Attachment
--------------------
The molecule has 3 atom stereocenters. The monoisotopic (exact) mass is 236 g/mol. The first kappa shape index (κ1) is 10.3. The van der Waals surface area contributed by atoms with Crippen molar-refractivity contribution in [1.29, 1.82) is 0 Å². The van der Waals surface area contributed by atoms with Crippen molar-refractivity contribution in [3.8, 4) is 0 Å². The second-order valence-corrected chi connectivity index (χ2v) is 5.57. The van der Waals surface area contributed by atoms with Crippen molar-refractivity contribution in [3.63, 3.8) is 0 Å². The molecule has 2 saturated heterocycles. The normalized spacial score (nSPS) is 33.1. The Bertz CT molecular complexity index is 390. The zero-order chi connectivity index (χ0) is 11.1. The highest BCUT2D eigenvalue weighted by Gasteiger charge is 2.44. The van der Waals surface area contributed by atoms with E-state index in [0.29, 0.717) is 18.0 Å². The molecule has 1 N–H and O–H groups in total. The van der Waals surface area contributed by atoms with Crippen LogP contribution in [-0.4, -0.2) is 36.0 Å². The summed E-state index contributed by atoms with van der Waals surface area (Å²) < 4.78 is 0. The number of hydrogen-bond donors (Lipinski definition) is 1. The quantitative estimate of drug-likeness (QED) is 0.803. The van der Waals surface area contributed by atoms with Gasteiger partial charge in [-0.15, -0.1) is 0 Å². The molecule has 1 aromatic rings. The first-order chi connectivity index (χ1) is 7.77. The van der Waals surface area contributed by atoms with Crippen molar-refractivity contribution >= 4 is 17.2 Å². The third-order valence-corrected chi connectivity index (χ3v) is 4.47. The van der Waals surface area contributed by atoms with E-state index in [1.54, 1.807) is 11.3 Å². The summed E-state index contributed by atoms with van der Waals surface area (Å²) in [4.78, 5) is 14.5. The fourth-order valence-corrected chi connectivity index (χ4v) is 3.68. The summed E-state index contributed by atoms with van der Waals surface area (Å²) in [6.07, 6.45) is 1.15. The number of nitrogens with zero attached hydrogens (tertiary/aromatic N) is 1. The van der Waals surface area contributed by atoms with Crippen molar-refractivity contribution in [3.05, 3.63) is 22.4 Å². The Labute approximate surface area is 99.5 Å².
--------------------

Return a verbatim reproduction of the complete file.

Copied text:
The molecule has 3 atom stereocenters. The monoisotopic (exact) mass is 236 g/mol. The first kappa shape index (κ1) is 10.3. The van der Waals surface area contributed by atoms with Crippen molar-refractivity contribution in [1.29, 1.82) is 0 Å². The van der Waals surface area contributed by atoms with Crippen molar-refractivity contribution in [3.8, 4) is 0 Å². The second-order valence-corrected chi connectivity index (χ2v) is 5.57. The van der Waals surface area contributed by atoms with Crippen molar-refractivity contribution in [3.63, 3.8) is 0 Å². The molecule has 2 saturated heterocycles. The normalized spacial score (nSPS) is 33.1. The Bertz CT molecular complexity index is 390. The zero-order chi connectivity index (χ0) is 11.1. The highest BCUT2D eigenvalue weighted by Gasteiger charge is 2.44. The van der Waals surface area contributed by atoms with E-state index in [0.29, 0.717) is 18.0 Å². The molecule has 1 N–H and O–H groups in total. The van der Waals surface area contributed by atoms with Crippen LogP contribution in [-0.4, -0.2) is 36.0 Å². The summed E-state index contributed by atoms with van der Waals surface area (Å²) < 4.78 is 0. The number of hydrogen-bond donors (Lipinski definition) is 1. The quantitative estimate of drug-likeness (QED) is 0.803. The van der Waals surface area contributed by atoms with Gasteiger partial charge in [-0.15, -0.1) is 0 Å². The molecule has 1 aromatic rings. The first-order chi connectivity index (χ1) is 7.77. The van der Waals surface area contributed by atoms with Crippen molar-refractivity contribution >= 4 is 17.2 Å². The third-order valence-corrected chi connectivity index (χ3v) is 4.47. The van der Waals surface area contributed by atoms with E-state index in [1.54, 1.807) is 11.3 Å². The summed E-state index contributed by atoms with van der Waals surface area (Å²) in [4.78, 5) is 14.5. The fourth-order valence-corrected chi connectivity index (χ4v) is 3.68. The summed E-state index contributed by atoms with van der Waals surface area (Å²) in [6.07, 6.45) is 1.15. The number of nitrogens with zero attached hydrogens (tertiary/aromatic N) is 1. The van der Waals surface area contributed by atoms with Crippen molar-refractivity contribution in [3.05, 3.63) is 22.4 Å². The Labute approximate surface area is 99.5 Å².